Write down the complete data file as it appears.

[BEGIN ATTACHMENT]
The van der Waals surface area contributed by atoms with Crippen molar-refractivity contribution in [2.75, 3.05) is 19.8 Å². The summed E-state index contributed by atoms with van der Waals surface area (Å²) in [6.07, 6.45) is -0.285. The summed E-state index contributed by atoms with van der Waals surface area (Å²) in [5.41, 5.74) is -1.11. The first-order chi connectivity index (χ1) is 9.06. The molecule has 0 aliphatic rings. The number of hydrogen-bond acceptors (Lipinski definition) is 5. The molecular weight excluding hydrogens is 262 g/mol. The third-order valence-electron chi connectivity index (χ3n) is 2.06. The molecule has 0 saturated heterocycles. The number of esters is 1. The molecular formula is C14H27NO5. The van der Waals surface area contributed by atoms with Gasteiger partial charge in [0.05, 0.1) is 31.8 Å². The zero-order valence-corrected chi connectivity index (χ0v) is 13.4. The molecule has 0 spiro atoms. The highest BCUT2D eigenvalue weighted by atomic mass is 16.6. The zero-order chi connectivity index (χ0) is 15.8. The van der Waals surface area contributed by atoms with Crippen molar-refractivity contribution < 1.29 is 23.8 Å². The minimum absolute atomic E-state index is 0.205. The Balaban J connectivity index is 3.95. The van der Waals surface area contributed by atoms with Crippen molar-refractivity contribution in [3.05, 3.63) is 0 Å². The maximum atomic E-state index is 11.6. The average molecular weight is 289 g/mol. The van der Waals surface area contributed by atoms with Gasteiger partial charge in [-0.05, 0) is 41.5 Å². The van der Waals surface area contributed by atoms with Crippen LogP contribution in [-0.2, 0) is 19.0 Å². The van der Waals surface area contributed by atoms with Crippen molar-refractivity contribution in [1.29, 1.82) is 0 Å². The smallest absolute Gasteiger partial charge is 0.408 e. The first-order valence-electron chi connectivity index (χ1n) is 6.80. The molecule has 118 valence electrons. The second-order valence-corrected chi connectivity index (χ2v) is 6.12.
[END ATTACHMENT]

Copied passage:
The van der Waals surface area contributed by atoms with Crippen molar-refractivity contribution in [2.75, 3.05) is 19.8 Å². The summed E-state index contributed by atoms with van der Waals surface area (Å²) in [6.07, 6.45) is -0.285. The summed E-state index contributed by atoms with van der Waals surface area (Å²) in [5.41, 5.74) is -1.11. The first-order chi connectivity index (χ1) is 9.06. The molecule has 0 aliphatic rings. The number of hydrogen-bond acceptors (Lipinski definition) is 5. The molecular weight excluding hydrogens is 262 g/mol. The third-order valence-electron chi connectivity index (χ3n) is 2.06. The molecule has 0 saturated heterocycles. The number of esters is 1. The molecular formula is C14H27NO5. The van der Waals surface area contributed by atoms with Gasteiger partial charge in [0.05, 0.1) is 31.8 Å². The zero-order valence-corrected chi connectivity index (χ0v) is 13.4. The molecule has 0 spiro atoms. The highest BCUT2D eigenvalue weighted by atomic mass is 16.6. The zero-order chi connectivity index (χ0) is 15.8. The van der Waals surface area contributed by atoms with Crippen molar-refractivity contribution < 1.29 is 23.8 Å². The minimum absolute atomic E-state index is 0.205. The Balaban J connectivity index is 3.95. The van der Waals surface area contributed by atoms with Crippen molar-refractivity contribution in [3.05, 3.63) is 0 Å². The maximum atomic E-state index is 11.6. The average molecular weight is 289 g/mol. The van der Waals surface area contributed by atoms with Gasteiger partial charge in [-0.05, 0) is 41.5 Å². The van der Waals surface area contributed by atoms with Crippen LogP contribution in [-0.2, 0) is 19.0 Å². The van der Waals surface area contributed by atoms with Crippen molar-refractivity contribution in [1.29, 1.82) is 0 Å². The smallest absolute Gasteiger partial charge is 0.408 e. The first-order valence-electron chi connectivity index (χ1n) is 6.80. The molecule has 118 valence electrons. The second-order valence-corrected chi connectivity index (χ2v) is 6.12.